Mothers of May call for reopening of investigations into 2006 crimes in OAS
At an IACHR hearing, the Mothers of May Movement, Conectas and Gajop denounce killings by police
The Mothers of May Movement, Gajop (Office of Legal Counsel to Grassroots Organizations) and Conectas denounced in the IACHR (Inter-American Commission on Human Rights of the OAS) this Thursday, February 28, the high rate of killings by the Military Police in São Paulo. According to data from the Annual Report on Brazilian Public Security that were presented to the IACHR, public security agents are responsible for one in five murders in the state.
As an example of the track record of violations committed by the police, Débora Silva, founder of the Mothers of May Movement, was present at the hearing staged in Bogotá. On behalf of herself and the families of the victims of the “Crimes of May”, she called for answers from the State on the killing of their children and for the reopening of investigations on the federal level.
“My son was a street cleaner who had been working on the day he was killed even though he had a doctor’s note because he had fifteen stitches in his mouth,” explained Débora Silva. “The Brazilian State has the duty to provide an answer to the mothers of the victims of the Crimes of May,” she said.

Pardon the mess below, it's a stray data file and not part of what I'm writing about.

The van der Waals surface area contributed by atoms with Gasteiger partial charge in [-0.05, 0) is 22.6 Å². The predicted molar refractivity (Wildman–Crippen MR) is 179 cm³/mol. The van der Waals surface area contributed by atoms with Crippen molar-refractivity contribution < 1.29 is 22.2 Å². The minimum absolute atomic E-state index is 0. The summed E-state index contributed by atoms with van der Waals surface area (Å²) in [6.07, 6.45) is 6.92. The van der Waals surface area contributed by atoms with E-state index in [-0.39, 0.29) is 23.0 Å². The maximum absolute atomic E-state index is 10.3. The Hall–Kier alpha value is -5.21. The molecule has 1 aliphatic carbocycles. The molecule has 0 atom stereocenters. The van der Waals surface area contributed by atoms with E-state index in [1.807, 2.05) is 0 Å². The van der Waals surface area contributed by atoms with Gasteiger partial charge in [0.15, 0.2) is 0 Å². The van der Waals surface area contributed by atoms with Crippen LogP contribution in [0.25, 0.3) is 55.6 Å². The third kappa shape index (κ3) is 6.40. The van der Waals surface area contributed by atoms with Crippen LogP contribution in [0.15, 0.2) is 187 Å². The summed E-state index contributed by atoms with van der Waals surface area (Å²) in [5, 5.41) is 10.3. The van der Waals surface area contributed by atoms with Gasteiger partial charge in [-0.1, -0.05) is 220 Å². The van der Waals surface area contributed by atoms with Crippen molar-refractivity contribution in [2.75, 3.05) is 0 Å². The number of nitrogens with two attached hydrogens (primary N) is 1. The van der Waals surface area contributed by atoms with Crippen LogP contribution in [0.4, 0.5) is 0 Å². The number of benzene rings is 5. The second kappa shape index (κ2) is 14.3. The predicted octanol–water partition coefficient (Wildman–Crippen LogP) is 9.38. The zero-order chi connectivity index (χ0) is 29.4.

As one of his last actions as Prosecutor-General of Brazil and after strong pressure from civil society, Rodrigo Janot filed a federalization request to the Superior Court of Justice for the investigations into the Parque Bristol shooting – just one of many cases of summary executions that occurred between May 12 and 21, 2006 – to be taken over by the Federal Police and the Federal Prosecutor’s Office. Since then, the case has been stalled in the Court.
Crimes of May
In May 2006, a total of 564 people were killed in the space of just 10 days. The number of killings is almost four times higher than usual for the period, compared to the previous year. Most of the victims were men up to 35 years of age with no criminal record and residents of neighborhoods in the poor urban outskirts. Over the course of these 10 days, 59 government agents were killed and another 13 were injured.
The claim that there was a coordinated and clandestine action by the police as both revenge and a show of force is corroborated by a number of statements from survivors and witnesses, including one police officer who turned himself in. There are also signs of omissions on the part of the authorities, in an attempt to erase evidence of the real culprits and to incriminate the victims.
The excessively high number of deaths caused by the Brazilian police, particularly in São Paulo, has even been the subject of concern by the UN. In a report produced after an inspection in the country by Philip Alston when he was Special Rapporteur on Extrajudicial, Summary or Arbitrary Executions, the expert reached the conclusion that executions are carried out by the police not only when they are on duty, but also when they are off duty, in death squads.
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